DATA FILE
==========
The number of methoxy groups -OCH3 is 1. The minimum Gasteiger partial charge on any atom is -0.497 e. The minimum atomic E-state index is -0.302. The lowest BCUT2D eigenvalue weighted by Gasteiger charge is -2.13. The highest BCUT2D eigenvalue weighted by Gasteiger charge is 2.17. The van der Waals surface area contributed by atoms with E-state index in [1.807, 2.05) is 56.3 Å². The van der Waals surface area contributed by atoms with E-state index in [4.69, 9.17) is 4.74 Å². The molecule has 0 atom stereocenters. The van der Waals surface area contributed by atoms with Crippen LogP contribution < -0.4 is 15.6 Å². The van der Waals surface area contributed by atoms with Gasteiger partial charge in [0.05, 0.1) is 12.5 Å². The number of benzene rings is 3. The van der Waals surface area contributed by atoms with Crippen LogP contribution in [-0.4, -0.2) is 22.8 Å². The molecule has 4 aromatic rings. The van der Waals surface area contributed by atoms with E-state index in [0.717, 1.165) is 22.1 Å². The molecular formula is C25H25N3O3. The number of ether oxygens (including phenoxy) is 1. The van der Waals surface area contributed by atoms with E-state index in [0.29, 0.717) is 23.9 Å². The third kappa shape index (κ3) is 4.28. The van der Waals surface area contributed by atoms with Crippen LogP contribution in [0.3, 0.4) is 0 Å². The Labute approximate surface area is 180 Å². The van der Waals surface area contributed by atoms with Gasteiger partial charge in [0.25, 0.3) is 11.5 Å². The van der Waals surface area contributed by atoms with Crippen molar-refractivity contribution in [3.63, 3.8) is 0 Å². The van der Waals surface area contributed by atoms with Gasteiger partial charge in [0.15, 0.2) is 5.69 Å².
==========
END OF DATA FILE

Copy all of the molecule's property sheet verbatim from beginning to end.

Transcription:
The number of methoxy groups -OCH3 is 1. The minimum Gasteiger partial charge on any atom is -0.497 e. The minimum atomic E-state index is -0.302. The lowest BCUT2D eigenvalue weighted by Gasteiger charge is -2.13. The highest BCUT2D eigenvalue weighted by Gasteiger charge is 2.17. The van der Waals surface area contributed by atoms with E-state index in [1.807, 2.05) is 56.3 Å². The van der Waals surface area contributed by atoms with E-state index in [4.69, 9.17) is 4.74 Å². The molecule has 0 atom stereocenters. The van der Waals surface area contributed by atoms with Crippen LogP contribution < -0.4 is 15.6 Å². The van der Waals surface area contributed by atoms with Gasteiger partial charge in [0.05, 0.1) is 12.5 Å². The number of benzene rings is 3. The van der Waals surface area contributed by atoms with Crippen LogP contribution in [-0.4, -0.2) is 22.8 Å². The molecule has 4 aromatic rings. The van der Waals surface area contributed by atoms with E-state index in [0.717, 1.165) is 22.1 Å². The molecular formula is C25H25N3O3. The number of ether oxygens (including phenoxy) is 1. The van der Waals surface area contributed by atoms with E-state index in [0.29, 0.717) is 23.9 Å². The third kappa shape index (κ3) is 4.28. The van der Waals surface area contributed by atoms with Crippen LogP contribution in [0.3, 0.4) is 0 Å². The Labute approximate surface area is 180 Å². The van der Waals surface area contributed by atoms with Gasteiger partial charge in [0.25, 0.3) is 11.5 Å². The van der Waals surface area contributed by atoms with Crippen molar-refractivity contribution in [3.63, 3.8) is 0 Å². The van der Waals surface area contributed by atoms with Gasteiger partial charge in [0.15, 0.2) is 5.69 Å².